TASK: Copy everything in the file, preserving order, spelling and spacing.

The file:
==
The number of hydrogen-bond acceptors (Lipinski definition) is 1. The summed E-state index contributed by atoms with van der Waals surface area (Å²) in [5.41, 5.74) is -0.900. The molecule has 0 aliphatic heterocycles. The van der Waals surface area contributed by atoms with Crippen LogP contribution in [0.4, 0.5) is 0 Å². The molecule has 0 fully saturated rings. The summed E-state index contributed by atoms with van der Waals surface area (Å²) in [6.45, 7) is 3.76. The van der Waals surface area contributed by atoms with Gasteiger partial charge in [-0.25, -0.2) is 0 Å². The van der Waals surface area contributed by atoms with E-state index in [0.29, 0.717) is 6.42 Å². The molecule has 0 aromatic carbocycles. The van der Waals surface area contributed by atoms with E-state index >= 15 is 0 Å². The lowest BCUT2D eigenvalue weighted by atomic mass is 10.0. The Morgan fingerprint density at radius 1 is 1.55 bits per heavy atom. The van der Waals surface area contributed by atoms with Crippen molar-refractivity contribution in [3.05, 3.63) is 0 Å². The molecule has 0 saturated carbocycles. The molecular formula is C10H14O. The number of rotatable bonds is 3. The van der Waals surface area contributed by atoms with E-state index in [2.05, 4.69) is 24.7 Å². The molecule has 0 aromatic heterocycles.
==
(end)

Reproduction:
The number of hydrogen-bond acceptors (Lipinski definition) is 1. The summed E-state index contributed by atoms with van der Waals surface area (Å²) in [5.41, 5.74) is -0.900. The molecule has 0 aliphatic heterocycles. The van der Waals surface area contributed by atoms with Crippen LogP contribution in [0.4, 0.5) is 0 Å². The molecule has 0 fully saturated rings. The summed E-state index contributed by atoms with van der Waals surface area (Å²) in [6.45, 7) is 3.76. The van der Waals surface area contributed by atoms with Gasteiger partial charge in [-0.25, -0.2) is 0 Å². The van der Waals surface area contributed by atoms with E-state index in [0.29, 0.717) is 6.42 Å². The molecule has 0 aromatic carbocycles. The van der Waals surface area contributed by atoms with E-state index >= 15 is 0 Å². The lowest BCUT2D eigenvalue weighted by atomic mass is 10.0. The Morgan fingerprint density at radius 1 is 1.55 bits per heavy atom. The van der Waals surface area contributed by atoms with Crippen molar-refractivity contribution in [3.05, 3.63) is 0 Å². The molecule has 0 saturated carbocycles. The molecular formula is C10H14O. The number of rotatable bonds is 3. The van der Waals surface area contributed by atoms with E-state index in [2.05, 4.69) is 24.7 Å². The molecule has 0 aromatic heterocycles.